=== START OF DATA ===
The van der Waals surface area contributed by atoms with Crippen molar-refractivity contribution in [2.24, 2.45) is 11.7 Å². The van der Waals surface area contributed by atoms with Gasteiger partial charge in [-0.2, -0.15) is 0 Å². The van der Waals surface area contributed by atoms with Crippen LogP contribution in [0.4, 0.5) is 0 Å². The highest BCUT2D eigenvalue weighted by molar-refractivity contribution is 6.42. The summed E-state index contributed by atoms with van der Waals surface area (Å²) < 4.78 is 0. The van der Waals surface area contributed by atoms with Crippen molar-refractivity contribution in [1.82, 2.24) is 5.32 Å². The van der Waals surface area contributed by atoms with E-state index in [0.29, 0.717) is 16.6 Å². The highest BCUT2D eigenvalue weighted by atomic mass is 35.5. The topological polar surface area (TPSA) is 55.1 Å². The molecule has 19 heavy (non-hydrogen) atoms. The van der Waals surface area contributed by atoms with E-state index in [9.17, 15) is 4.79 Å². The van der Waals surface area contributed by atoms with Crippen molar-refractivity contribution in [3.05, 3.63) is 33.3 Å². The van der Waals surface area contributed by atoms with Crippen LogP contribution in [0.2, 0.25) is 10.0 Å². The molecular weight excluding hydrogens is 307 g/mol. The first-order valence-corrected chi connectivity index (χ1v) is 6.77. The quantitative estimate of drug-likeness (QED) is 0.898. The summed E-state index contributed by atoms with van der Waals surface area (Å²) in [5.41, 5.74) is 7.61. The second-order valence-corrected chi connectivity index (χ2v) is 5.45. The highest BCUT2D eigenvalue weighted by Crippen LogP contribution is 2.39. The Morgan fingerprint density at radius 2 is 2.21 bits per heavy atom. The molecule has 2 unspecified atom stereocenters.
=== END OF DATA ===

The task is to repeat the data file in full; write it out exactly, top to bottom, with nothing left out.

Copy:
The van der Waals surface area contributed by atoms with Crippen molar-refractivity contribution in [2.24, 2.45) is 11.7 Å². The van der Waals surface area contributed by atoms with Gasteiger partial charge in [-0.2, -0.15) is 0 Å². The van der Waals surface area contributed by atoms with Crippen LogP contribution in [0.4, 0.5) is 0 Å². The highest BCUT2D eigenvalue weighted by molar-refractivity contribution is 6.42. The summed E-state index contributed by atoms with van der Waals surface area (Å²) < 4.78 is 0. The van der Waals surface area contributed by atoms with Crippen molar-refractivity contribution in [1.82, 2.24) is 5.32 Å². The van der Waals surface area contributed by atoms with E-state index in [0.29, 0.717) is 16.6 Å². The highest BCUT2D eigenvalue weighted by atomic mass is 35.5. The topological polar surface area (TPSA) is 55.1 Å². The molecule has 19 heavy (non-hydrogen) atoms. The van der Waals surface area contributed by atoms with E-state index in [9.17, 15) is 4.79 Å². The van der Waals surface area contributed by atoms with Crippen molar-refractivity contribution in [3.05, 3.63) is 33.3 Å². The van der Waals surface area contributed by atoms with Crippen LogP contribution in [0.2, 0.25) is 10.0 Å². The molecular weight excluding hydrogens is 307 g/mol. The first-order valence-corrected chi connectivity index (χ1v) is 6.77. The quantitative estimate of drug-likeness (QED) is 0.898. The summed E-state index contributed by atoms with van der Waals surface area (Å²) in [5.41, 5.74) is 7.61. The second-order valence-corrected chi connectivity index (χ2v) is 5.45. The highest BCUT2D eigenvalue weighted by Crippen LogP contribution is 2.39. The Morgan fingerprint density at radius 2 is 2.21 bits per heavy atom. The molecule has 2 unspecified atom stereocenters.